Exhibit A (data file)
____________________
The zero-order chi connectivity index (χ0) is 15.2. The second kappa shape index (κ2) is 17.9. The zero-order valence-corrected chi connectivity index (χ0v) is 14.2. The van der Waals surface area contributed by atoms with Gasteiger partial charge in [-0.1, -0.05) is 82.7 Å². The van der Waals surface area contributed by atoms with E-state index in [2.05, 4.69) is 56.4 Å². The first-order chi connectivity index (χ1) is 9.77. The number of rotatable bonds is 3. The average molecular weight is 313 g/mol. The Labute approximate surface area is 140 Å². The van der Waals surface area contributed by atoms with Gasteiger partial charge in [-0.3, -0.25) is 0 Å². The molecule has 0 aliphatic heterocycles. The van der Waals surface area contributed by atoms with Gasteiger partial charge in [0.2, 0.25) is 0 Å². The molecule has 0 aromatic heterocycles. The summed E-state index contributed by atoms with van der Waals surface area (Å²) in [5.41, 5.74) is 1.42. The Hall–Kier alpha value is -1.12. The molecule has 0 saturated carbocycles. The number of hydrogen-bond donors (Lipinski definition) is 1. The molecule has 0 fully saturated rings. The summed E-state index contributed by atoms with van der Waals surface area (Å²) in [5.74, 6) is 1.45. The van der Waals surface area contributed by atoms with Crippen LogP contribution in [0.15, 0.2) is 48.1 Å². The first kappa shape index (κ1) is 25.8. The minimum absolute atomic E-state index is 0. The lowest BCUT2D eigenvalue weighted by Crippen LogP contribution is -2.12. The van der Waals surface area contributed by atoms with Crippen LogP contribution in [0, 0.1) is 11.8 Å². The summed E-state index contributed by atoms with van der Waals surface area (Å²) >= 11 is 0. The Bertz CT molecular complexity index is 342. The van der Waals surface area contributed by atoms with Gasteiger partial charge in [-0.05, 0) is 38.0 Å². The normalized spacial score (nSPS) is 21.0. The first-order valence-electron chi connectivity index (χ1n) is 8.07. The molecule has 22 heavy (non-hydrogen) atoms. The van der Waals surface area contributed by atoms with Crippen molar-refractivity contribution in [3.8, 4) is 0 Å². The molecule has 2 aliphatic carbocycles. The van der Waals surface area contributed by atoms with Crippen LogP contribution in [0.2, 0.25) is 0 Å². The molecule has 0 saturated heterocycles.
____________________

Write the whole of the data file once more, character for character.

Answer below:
The zero-order chi connectivity index (χ0) is 15.2. The second kappa shape index (κ2) is 17.9. The zero-order valence-corrected chi connectivity index (χ0v) is 14.2. The van der Waals surface area contributed by atoms with Gasteiger partial charge in [-0.1, -0.05) is 82.7 Å². The van der Waals surface area contributed by atoms with E-state index in [2.05, 4.69) is 56.4 Å². The first-order chi connectivity index (χ1) is 9.77. The number of rotatable bonds is 3. The average molecular weight is 313 g/mol. The Labute approximate surface area is 140 Å². The van der Waals surface area contributed by atoms with Gasteiger partial charge in [-0.3, -0.25) is 0 Å². The molecule has 0 aliphatic heterocycles. The van der Waals surface area contributed by atoms with Gasteiger partial charge in [0.2, 0.25) is 0 Å². The molecule has 0 aromatic heterocycles. The summed E-state index contributed by atoms with van der Waals surface area (Å²) in [5.41, 5.74) is 1.42. The Hall–Kier alpha value is -1.12. The molecule has 0 saturated carbocycles. The number of hydrogen-bond donors (Lipinski definition) is 1. The molecule has 0 fully saturated rings. The summed E-state index contributed by atoms with van der Waals surface area (Å²) in [5.74, 6) is 1.45. The van der Waals surface area contributed by atoms with Crippen LogP contribution in [0.15, 0.2) is 48.1 Å². The first kappa shape index (κ1) is 25.8. The minimum absolute atomic E-state index is 0. The lowest BCUT2D eigenvalue weighted by Crippen LogP contribution is -2.12. The van der Waals surface area contributed by atoms with Crippen LogP contribution in [0, 0.1) is 11.8 Å². The summed E-state index contributed by atoms with van der Waals surface area (Å²) >= 11 is 0. The Bertz CT molecular complexity index is 342. The van der Waals surface area contributed by atoms with Gasteiger partial charge in [-0.05, 0) is 38.0 Å². The normalized spacial score (nSPS) is 21.0. The first-order valence-electron chi connectivity index (χ1n) is 8.07. The molecule has 22 heavy (non-hydrogen) atoms. The van der Waals surface area contributed by atoms with Crippen molar-refractivity contribution in [3.8, 4) is 0 Å². The molecule has 2 aliphatic carbocycles. The van der Waals surface area contributed by atoms with Crippen LogP contribution in [0.2, 0.25) is 0 Å². The molecule has 0 saturated heterocycles.